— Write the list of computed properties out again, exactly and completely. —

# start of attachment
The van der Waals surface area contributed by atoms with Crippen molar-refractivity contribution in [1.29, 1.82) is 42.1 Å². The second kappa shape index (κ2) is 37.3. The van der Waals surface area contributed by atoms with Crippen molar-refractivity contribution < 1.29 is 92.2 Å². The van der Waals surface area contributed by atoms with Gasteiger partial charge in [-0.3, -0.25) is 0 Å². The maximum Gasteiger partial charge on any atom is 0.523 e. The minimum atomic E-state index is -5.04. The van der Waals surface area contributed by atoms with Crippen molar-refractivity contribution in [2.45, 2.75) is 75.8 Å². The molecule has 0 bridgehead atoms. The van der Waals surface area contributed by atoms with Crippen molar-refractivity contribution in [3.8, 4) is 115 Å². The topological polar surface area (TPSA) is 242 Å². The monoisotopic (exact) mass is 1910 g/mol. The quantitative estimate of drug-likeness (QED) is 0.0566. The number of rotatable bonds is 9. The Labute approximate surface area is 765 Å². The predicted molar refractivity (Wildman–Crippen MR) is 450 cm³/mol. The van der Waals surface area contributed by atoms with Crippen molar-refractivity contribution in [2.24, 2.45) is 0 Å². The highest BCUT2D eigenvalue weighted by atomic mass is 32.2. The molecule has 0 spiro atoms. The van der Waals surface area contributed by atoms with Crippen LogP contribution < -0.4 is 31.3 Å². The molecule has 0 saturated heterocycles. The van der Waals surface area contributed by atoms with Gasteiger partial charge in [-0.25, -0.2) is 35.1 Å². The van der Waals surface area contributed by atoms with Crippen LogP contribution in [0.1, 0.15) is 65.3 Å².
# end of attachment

The van der Waals surface area contributed by atoms with Crippen molar-refractivity contribution in [1.29, 1.82) is 42.1 Å². The second kappa shape index (κ2) is 37.3. The van der Waals surface area contributed by atoms with Crippen molar-refractivity contribution < 1.29 is 92.2 Å². The van der Waals surface area contributed by atoms with Gasteiger partial charge in [-0.3, -0.25) is 0 Å². The maximum Gasteiger partial charge on any atom is 0.523 e. The minimum atomic E-state index is -5.04. The van der Waals surface area contributed by atoms with Crippen molar-refractivity contribution in [2.45, 2.75) is 75.8 Å². The molecule has 0 bridgehead atoms. The van der Waals surface area contributed by atoms with Crippen molar-refractivity contribution in [3.8, 4) is 115 Å². The topological polar surface area (TPSA) is 242 Å². The monoisotopic (exact) mass is 1910 g/mol. The quantitative estimate of drug-likeness (QED) is 0.0566. The number of rotatable bonds is 9. The Labute approximate surface area is 765 Å². The predicted molar refractivity (Wildman–Crippen MR) is 450 cm³/mol. The van der Waals surface area contributed by atoms with Crippen molar-refractivity contribution in [2.24, 2.45) is 0 Å². The highest BCUT2D eigenvalue weighted by atomic mass is 32.2. The molecule has 0 spiro atoms. The van der Waals surface area contributed by atoms with Crippen LogP contribution < -0.4 is 31.3 Å². The molecule has 0 saturated heterocycles. The van der Waals surface area contributed by atoms with Gasteiger partial charge in [-0.25, -0.2) is 35.1 Å². The van der Waals surface area contributed by atoms with Crippen LogP contribution in [0.1, 0.15) is 65.3 Å².